In Cotonou, a four-day Level 1 training workshop involved two prospective Programme Leads from eight NPCs (Benin, Burkina Faso, Guinea, Cote d’Ivoire, Mali, Niger, Senegal and Togo) who are expected to take the knowledge and skills they learn back to their respective NPCs. They learned specifically about how to develop strong workshop facilitation skills, effectively transfer knowledge to participants, administer an OCP event and achieve tangible outcomes.

“I am leaving this workshop enriched with new knowledge that will be very useful for our NPC,” said Claude Magbli Koya of Cote d’Ivoire. “The organisation of the OCP national workshops will boost Paralympic sports in Cote d’Ivoire. Thanks Agitos Foundation for this education!”

Although most countries are ratified to the United Nations Convention of the rights of people with disabilities, inclusive practices are not widespread. This is a challenge for many African nations when it comes to developing Para sport. One of the key issues discussed in the training is the challenge faced by the lack of inclusive physical education throughout Africa. Additionally, encouraging gender balance in Para sports leadership was another important topic covered, and it was the NPCs of Mali and Benin who served as model examples for others in the region to follow.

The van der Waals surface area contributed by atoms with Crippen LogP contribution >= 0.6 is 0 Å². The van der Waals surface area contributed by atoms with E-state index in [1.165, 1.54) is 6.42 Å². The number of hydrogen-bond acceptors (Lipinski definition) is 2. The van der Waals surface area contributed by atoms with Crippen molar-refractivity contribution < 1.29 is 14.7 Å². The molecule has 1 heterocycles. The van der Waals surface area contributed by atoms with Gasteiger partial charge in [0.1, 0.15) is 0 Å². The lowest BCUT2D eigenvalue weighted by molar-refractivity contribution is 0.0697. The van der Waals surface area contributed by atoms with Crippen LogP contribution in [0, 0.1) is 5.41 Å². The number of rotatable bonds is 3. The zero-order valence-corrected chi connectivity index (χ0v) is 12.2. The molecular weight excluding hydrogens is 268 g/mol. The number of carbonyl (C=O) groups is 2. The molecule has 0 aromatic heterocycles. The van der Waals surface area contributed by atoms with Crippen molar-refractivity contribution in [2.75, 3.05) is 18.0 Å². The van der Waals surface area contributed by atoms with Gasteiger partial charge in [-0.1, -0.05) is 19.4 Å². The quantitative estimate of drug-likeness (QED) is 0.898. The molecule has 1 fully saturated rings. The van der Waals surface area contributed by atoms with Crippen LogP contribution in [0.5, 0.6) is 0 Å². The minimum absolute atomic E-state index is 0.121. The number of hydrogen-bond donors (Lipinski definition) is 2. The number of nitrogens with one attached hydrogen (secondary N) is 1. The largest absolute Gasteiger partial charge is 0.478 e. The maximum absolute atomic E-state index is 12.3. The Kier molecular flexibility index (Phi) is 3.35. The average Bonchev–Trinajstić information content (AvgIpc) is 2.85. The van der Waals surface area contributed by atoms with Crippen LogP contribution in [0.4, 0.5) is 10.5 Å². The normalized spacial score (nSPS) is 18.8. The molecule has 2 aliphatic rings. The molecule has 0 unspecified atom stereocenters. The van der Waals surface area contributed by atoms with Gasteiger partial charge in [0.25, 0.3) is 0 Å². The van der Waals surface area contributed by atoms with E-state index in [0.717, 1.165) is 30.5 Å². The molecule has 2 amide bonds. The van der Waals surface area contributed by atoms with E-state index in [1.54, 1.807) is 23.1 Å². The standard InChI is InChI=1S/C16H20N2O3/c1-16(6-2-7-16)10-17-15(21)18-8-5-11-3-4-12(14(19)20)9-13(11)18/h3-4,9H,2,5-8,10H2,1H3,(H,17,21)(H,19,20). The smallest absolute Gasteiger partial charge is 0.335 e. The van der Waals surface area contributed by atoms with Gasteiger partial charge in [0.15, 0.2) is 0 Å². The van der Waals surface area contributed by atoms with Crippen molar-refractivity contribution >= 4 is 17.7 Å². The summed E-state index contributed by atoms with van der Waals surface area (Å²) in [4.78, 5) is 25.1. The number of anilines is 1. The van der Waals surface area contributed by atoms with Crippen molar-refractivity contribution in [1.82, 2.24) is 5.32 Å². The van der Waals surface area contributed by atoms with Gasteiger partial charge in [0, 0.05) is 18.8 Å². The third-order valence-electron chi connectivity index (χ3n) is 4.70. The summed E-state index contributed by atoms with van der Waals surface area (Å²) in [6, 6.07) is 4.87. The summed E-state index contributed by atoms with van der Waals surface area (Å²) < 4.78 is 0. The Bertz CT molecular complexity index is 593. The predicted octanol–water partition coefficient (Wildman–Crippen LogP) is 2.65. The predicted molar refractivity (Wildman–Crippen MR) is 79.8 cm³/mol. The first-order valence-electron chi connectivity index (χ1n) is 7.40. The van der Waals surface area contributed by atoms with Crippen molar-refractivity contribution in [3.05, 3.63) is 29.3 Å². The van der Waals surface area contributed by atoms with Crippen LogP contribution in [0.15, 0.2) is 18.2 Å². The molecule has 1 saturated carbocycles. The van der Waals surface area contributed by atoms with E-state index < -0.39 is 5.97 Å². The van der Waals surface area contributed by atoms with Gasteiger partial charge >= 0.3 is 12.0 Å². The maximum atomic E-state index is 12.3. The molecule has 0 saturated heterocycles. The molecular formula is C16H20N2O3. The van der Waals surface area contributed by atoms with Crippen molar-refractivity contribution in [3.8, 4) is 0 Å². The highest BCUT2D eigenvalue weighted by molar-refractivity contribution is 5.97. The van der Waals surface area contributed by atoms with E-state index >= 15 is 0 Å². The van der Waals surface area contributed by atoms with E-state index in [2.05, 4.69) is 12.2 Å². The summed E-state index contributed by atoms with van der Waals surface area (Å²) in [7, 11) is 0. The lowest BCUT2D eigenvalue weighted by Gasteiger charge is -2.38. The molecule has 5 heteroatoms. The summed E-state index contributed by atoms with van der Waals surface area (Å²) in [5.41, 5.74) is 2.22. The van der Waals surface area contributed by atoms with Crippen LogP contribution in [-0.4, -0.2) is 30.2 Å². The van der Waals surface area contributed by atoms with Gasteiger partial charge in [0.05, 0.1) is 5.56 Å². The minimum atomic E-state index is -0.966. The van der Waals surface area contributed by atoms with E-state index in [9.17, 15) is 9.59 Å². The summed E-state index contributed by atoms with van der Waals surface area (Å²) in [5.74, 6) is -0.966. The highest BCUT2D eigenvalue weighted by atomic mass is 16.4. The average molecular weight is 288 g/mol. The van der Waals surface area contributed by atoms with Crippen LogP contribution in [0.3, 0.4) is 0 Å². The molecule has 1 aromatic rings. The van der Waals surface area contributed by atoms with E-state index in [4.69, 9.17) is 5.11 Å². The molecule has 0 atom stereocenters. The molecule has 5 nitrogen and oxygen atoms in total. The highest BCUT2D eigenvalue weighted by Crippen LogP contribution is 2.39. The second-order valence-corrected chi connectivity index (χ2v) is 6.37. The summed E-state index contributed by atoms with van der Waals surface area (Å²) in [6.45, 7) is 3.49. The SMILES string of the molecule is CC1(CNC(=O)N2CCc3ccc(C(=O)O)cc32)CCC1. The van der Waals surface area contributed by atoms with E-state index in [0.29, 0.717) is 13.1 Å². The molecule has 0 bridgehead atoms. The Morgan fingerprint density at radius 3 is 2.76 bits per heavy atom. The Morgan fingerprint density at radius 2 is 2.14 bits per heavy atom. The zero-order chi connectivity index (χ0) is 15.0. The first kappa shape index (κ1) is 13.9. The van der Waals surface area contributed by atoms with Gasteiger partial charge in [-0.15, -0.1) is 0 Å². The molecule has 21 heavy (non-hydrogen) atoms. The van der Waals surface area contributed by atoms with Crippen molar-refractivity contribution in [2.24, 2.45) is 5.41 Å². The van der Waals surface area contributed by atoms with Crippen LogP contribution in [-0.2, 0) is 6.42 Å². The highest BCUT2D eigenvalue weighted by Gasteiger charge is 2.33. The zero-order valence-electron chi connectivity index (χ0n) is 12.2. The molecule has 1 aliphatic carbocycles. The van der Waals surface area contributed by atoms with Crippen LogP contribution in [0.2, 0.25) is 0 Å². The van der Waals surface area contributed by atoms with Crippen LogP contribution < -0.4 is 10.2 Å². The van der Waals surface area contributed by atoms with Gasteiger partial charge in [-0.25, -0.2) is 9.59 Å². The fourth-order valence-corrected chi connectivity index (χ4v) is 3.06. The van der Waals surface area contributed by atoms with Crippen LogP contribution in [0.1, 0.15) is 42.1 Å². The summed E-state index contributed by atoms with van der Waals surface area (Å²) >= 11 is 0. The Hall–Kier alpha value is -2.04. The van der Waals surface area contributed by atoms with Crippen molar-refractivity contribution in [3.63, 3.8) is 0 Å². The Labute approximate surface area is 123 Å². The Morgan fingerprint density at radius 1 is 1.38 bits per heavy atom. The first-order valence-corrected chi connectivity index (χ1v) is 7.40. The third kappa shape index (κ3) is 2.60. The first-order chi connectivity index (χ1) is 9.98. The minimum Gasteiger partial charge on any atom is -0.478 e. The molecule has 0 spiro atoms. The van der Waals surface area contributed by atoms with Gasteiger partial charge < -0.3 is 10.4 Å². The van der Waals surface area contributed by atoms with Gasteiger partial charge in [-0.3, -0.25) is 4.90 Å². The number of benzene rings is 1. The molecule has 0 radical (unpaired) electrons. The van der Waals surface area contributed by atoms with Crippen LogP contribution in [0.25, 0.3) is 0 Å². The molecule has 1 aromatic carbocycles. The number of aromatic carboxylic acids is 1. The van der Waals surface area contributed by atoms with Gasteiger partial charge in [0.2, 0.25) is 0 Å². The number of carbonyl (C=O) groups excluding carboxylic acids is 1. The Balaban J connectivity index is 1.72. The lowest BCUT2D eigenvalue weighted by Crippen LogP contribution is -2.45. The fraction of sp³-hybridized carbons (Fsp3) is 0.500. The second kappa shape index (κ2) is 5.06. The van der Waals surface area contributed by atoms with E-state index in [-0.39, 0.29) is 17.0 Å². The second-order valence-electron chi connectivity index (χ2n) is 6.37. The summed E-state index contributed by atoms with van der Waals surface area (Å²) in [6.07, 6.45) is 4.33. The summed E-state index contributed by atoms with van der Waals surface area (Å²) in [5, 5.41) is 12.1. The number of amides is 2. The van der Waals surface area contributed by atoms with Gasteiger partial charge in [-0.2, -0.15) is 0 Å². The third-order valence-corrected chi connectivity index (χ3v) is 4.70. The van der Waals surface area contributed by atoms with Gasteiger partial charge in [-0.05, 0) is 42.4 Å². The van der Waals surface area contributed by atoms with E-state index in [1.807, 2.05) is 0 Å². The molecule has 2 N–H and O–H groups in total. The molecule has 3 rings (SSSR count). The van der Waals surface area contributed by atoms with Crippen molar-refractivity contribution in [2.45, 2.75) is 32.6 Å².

One participant said: “The OCP should be implemented all over Africa to allow us to move forward more and more.”

Prior to the training workshop, a three-day course was held to train new French and English-speaking educators for the OCP, which was conducted by International Paralympic Committee (IPC) Academy, an education partner of the Paralympic Movement’s global governing body. With the subsequent OCP training workshop the newly trained educators had then their first hands-on experience.

The Agitos Foundation is the development arm of the IPC. The OCP is designed to encourage increased professionalism, more support from governments, corporates and development agencies, new local partnerships and better visibility, with the ultimate aim of creating sustainable pathways for Para athletes of all levels.